Surf’s up, but at what cost? Although surfing is an exhilarating sport enjoyed by nature and water lovers alike, the surf industry contributes to our plastic pollution problem. Unfortunately, the sport can negatively impact our environment, as 80% of the boards produced today are constructed from unsustainable materials. Thanks to mycelium, however, surfboards could soon have an eco-friendly alternative in the near future.
Most surfboards sold today are made from materials called expanded polystyrene (EPS) and polyurethane (PU). These types of plastics are created from petrochemicals which are derived from petroleum and natural gas. Foam and fiberglass boards are more popular than wooden surfboards because they have lower production costs and are easier to produce, but the environmental impact of these boards is significant.
Every year 400,000 surfboards are sold in America, which is great for the surf industry but not so wonderful for our environment. Once these plastic surfboards become damaged, they will unlikely be repaired. Some damages are just too challenging to fix professionally. In some instances, the surfboards could have been restored, but owners want to avoid the hassle of fixing them because getting a brand-new one is easier and cheaper.
Unfortunately, the disposal of these boards further adds to our existing plastic waste crisis. Many of these boards are abandoned on beaches and, eventually, end up in the ocean, contributing to the 14 million tons of plastic that enter the ocean every year. The remainder of the disposed boards are sent to landfills. They will stay there for hundreds of years since they are not biodegradable and take several centuries to decompose, releasing toxic chemicals into our soil and water.
The United States alone produces around 42 million metric tons of plastic annually. Though plastic surfboards only make up a minimal portion of this much larger plastic pollution problem, hundreds of thousands of boards still sit in our landfills. More are being added daily, which still highly contributes to this issue. Every industry should do their part in reducing plastic production because all plastic waste added to the environment adds up. As more information demonstrates just how harmful plastics are for our planet, both individuals and industries must do their part by reducing how much plastic they use and seeking more sustainable alternatives for popular products such as surfboards. Not only should we promote the reuse and repair of existing boards, but we should explore eco-friendly solutions for surfboard production. This is where mycelium comes into the picture.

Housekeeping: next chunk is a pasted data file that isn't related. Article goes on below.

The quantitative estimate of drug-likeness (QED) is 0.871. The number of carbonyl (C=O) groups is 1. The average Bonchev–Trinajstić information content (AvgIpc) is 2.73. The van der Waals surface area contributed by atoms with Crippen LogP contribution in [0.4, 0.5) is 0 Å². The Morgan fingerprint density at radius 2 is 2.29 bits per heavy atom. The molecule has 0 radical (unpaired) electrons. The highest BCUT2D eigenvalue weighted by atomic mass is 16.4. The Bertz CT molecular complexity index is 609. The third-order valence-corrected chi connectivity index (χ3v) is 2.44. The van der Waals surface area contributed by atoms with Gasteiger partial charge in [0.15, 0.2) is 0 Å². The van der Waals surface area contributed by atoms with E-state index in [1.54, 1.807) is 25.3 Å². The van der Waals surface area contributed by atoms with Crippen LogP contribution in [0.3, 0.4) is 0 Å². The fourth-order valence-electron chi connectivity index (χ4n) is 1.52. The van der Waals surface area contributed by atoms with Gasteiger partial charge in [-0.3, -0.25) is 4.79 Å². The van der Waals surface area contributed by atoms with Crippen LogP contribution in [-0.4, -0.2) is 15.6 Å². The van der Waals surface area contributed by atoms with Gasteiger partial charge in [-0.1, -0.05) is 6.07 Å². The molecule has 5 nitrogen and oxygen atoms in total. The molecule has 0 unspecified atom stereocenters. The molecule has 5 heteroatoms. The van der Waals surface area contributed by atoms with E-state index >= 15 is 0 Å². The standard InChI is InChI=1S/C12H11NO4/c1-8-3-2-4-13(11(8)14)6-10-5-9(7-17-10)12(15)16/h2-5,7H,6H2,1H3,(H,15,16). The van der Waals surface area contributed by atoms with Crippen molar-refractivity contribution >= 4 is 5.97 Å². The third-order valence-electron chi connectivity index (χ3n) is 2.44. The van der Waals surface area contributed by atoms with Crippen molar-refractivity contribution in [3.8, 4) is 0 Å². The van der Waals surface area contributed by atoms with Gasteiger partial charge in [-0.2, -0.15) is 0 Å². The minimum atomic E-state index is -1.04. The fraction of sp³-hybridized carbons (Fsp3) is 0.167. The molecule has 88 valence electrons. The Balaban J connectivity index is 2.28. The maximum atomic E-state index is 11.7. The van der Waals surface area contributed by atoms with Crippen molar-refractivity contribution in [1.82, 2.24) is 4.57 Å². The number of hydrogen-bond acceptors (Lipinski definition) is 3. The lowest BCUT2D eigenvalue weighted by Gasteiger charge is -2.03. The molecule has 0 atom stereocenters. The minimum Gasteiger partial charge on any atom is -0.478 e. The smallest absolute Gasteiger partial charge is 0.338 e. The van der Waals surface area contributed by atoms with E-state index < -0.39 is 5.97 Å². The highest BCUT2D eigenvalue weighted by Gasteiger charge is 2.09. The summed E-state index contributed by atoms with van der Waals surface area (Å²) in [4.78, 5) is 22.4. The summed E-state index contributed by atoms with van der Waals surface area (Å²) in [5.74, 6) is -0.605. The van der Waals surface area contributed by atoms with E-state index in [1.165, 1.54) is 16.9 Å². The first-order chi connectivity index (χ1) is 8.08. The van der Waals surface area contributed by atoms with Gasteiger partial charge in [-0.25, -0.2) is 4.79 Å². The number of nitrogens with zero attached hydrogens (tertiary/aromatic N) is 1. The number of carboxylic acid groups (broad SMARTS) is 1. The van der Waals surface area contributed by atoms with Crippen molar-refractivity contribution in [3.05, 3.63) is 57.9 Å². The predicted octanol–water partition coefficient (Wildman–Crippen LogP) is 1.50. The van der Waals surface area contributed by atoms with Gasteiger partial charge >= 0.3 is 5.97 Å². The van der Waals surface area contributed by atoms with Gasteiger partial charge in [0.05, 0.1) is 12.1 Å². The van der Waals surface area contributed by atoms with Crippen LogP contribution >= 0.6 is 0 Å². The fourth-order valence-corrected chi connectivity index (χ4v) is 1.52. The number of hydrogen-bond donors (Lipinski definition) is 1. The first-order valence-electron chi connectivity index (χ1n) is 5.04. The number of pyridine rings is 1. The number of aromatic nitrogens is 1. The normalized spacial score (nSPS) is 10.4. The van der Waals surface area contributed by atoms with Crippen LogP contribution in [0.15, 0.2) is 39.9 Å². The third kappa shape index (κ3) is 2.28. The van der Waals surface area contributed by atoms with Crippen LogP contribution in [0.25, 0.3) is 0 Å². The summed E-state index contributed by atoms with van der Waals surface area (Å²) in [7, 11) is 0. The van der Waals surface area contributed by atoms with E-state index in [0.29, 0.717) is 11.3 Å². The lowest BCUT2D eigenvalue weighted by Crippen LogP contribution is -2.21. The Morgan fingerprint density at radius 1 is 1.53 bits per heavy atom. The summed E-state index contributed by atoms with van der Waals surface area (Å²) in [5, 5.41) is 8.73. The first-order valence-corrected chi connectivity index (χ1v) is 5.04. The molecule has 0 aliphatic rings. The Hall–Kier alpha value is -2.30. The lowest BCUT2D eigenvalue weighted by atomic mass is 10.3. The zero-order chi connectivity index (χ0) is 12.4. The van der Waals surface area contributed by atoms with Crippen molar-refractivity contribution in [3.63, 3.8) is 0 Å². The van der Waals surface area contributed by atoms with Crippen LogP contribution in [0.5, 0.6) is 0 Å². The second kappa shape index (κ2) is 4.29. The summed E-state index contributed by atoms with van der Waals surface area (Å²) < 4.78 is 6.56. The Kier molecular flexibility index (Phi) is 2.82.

Mushrooms go far beyond the visible toadstool fungus that pops out from the ground or grows on a decaying tree. In fact, they’re simply the fruiting body of an entirely larger fungal organism. Below the surface is a complex system of mycelium which are small, thread-like structures that act similar to the roots of a plant. Mycelium spreads through the surrounding substrate as tiny branching filaments called hyphae, which absorb water and nutrients from their surroundings. The hyphae of one fungal species can interconnect with the hyphae of other fungi, creating a network that can stretch for several miles.
While it seeks nourishment from decaying matter, the mycelial hyphae decompose organic matter, recycling much of the nutrients back into the ecosystem. As a result, mycelium plays a crucial role in maintaining a healthy ecological cycle. The process of decomposition benefits not only the fungus but also all of the other living organisms around it. Plants and bacteria absorb the nutrients that mycelium recycles; plus, mycelium gets rid of an overgrowth of biomass which can negatively impact the growth of organisms in the forest.
Beyond nutrient recycling, mycelium can help prevent erosion by stabilizing the soil. Furthermore, the mycelium of many fungal species can form symbiotic relationships with other plant and fungal organisms to exchange nutrients, warnings, and other resources.
Recently, the role of mycelium has gone past the forest floor, as scientists have found that it is a highly effective material for several other applications. Since mycelium grows so quickly, it is relatively simple to produce. Mycelium can be grown on several types of waste materials, like sawdust and agricultural waste, making it a highly sustainable resource. Additionally, mycelium is very versatile and can be used in various products depending on the type of mycelium grown and the substrate it’s grown on. Ultimately, mycelium is a biodegradable, flame-resistant, and antimicrobial material that is lightweight yet incredibly durable. These traits allow mycelium to be used as a sustainable medium in various goods.